Because of the previously mentioned design limitations with CVS's vendor branches, it is required that ``official'' patches from the vendor be applied to the original distributed sources and the result re-imported onto the vendor branch again. Official patches should never be patched into the FreeBSD checked out version and "committed", as this destroys the vendor branch coherency and makes importing future versions rather difficult as there will be conflicts.
Since many packages contain files that are meant for compatibility with other architectures and environments that FreeBSD, it is permissible to remove parts of the distribution tree that are of no interest to FreeBSD in order to save space. Files containing copyright notices and release-note kind of information applicable to the remaining files shall not be removed.
If it seems easier, the bmake Makefiles can be produced from the dist tree automatically by some utility, something which would hopefully make it even easier to upgrade to a new version. If this is done, be sure to check in such utilities (as necessary) in the src/tools directory along with the port itself so that it is available to future maintainers.
In the src/contrib/tcl level directory, a file called FREEBSD-upgrade should be added and it should states things like:
Which files have been left out
Where the original distribution was obtained from and/or the official master site.
Where to send patches back to the original authors
Perhaps an overview of the FreeBSD-specific changes that have been made.
However, please do not import FREEBSD-upgrade with the contributed source. Rather you should cvs add FREEBSD-upgrade ; cvs ci after the initial import. Example wording from src/contrib/cpio is below:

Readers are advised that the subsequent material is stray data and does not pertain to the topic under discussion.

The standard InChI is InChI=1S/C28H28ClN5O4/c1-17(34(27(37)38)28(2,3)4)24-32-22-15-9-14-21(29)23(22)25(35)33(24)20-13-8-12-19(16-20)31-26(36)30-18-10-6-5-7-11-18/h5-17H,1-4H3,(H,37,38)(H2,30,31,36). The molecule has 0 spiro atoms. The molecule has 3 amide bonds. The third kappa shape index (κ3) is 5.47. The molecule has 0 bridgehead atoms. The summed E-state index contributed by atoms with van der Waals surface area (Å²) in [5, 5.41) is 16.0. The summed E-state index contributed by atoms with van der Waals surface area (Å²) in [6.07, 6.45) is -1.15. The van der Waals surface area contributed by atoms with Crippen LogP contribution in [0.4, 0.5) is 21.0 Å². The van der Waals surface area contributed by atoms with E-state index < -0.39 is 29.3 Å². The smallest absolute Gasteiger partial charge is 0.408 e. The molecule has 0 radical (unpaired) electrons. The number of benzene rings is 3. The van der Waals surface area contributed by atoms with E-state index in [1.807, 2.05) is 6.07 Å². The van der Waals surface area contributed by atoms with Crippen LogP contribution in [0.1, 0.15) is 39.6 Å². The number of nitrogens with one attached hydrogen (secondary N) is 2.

This directory contains virgin sources of the original distribution files on a "vendor" branch. Do not, under any circumstances, attempt to upgrade the files in this directory via patches and a cvs commit. New versions or official-patch versions must be imported. Please remember to import with "-ko" to prevent CVS from corrupting any vendor RCS Ids. For the import of GNU cpio 2.4.2, the following files were removed: INSTALL cpio.info mkdir.c Makefile.in cpio.texi mkinstalldirs To upgrade to a newer version of cpio, when it is available: 1. Unpack the new version into an empty directory. [Do not make ANY changes to the files.] 2. Remove the files listed above and any others that don't apply to FreeBSD. 3. Use the command: cvs import -ko -m 'Virgin import of GNU cpio v<version>' \ src/contrib/cpio GNU cpio_<version> For example, to do the import of version 2.4.2, I typed: cvs import -ko -m 'Virgin import of GNU v2.4.2' \ src/contrib/cpio GNU cpio_2_4_2 4. Follow the instructions printed out in step 3 to resolve any conflicts between local FreeBSD changes and the newer version. Do not, under any circumstances, deviate from this procedure. To make local changes to cpio, simply patch and commit to the main branch (aka HEAD). Never make local changes on the GNU branch. All local changes should be submitted to "email@example.com" for inclusion in the next vendor release. obrien@FreeBSD.org - 30 March 1997